Tuesday, October 26, 2010

Say "boo" to Nestlé this week!

It is the international week to boycott Nestlé, October 25-31. It coincides with Halloween on purpose, since Nestlé makes so much candy.

Here's some information on the boycott, on Nestlé, and on why you should consider joining in this week.

Nestlé produces, besides a host of other products, three specific types of products that are the subject of controversy:

There are other issues with the corporation as well, and the boycott seeks to point them out to bring the public's attention to Nestlé's practices and to put pressure on Nestlé to (maybe, someday, we can hope) change.

As Birthing Beautiful Ideas so eloquently explains in a fabulous article titled "What the Nestle Boycott is—and isn't—About," the boycott is against Nestlé; it is not against you, no matter if you've used Nestlé products in the past, no matter if you like them still, no matter if you formula feed. As Baby Milk Action, the organization spearheading the boycott, has on every page on its site, the mission is "Protecting breastfeeding — Protecting babies fed on formula." The boycott calls Nestlé to account for its role in undermining infant health, fair labor practices, destruction of the environment, and promotion of unwholesome food.

To take probably the most controversial Nestlé-relatd issue, because of its apparent reflection on parents who use formula, Nestlé's practices where infant formula are concerned are as dangerous for formula-fed infants as they are for breastfeeding itself. Nestlé unscrupulously promotes artificial milk substitutes worldwide, but in developing countries it has a particularly devastating impact. The estimate is that 1.5 million babies die every year who could have been saved through appropriate breastfeeding — if companies like Nestlé hadn't used insidious methods to convince parents who could have breastfed to switch to formula. In developing countries, water to mix with formula is often tainted with disease. Formula itself is too expensive for many families, so once they use up their free samples, they're forced to dilute the formula so it will last longer. Simply put, Nestlé has put intentional practices into place that kill babies. In the industrialized world, formula is still unethically marketed as being the same as breastmilk, or given out as samples to expecting parents and to healthcare workers — and you'd better believe that has an effect on breastfeeding success rates. Are there other formula companies doing the same things? You betcha. But Nestlé has been the most egregious, and the other companies look to Nestlé to see what they can get away with — apparently, it's a lot.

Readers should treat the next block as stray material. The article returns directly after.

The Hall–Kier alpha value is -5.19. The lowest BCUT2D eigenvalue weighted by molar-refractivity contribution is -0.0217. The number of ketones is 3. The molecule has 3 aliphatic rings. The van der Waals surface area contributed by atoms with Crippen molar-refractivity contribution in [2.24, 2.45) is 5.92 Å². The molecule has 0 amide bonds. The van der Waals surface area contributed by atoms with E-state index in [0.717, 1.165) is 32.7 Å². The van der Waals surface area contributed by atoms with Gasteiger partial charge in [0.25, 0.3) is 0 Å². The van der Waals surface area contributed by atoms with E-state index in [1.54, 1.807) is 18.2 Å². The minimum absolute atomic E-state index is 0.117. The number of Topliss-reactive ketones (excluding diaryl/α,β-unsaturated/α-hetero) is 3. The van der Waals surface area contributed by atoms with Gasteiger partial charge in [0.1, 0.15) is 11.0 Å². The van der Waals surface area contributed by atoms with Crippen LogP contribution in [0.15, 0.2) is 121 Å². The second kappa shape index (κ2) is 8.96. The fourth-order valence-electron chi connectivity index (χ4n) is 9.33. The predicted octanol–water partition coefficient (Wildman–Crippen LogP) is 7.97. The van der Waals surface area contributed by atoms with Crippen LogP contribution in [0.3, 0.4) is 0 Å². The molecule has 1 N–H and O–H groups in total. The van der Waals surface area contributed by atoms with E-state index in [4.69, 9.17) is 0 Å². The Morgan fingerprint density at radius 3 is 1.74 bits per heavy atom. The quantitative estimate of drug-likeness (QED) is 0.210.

So, if you think Nestlé sounds pretty reprehensible but a year-long boycott and keeping track of all those Nestlé brands on a regular basis is too much for you, consider Nestle free zonesetting aside Nestlé products for just this one week. You don't have to get rid of the Nestlé products you already have; just make an effort not to buy any new ones right now. Buy other brands of candy for Halloween celebrations. Instead of popping in a Stouffer's or Lean Cuisine, cook a slow meal with your family. Try a different brand of cookie dough or chocolate chips. Skip the Häagen-Dazs and Dreyer's; there are other ice cream brands out there, or maybe you can do without for a week. Feed your pets some non-Chow. Indulge in better coffee than Nescafé, and in better juice for your kids than Juicy Juice. Make some pasta that's not Buitoni. And invest in a reusable water bottle so you don't have to use bottled water. Refuel with real food instead of a Power Bar. And trust me — you look fabulous; you can stop with the Jenny Craig. If you're feeding a baby, see if you can do without any Gerber or Nestlé formulas, baby foods, and accessories for a week. As far as solids go, I'm a big fan of child-led solids, where you give your baby or toddler (over six months old) food from your own plates. Try it this week if you haven't before. And if your baby must use a brand-specific formula, you can still participate in the boycott in the other ways.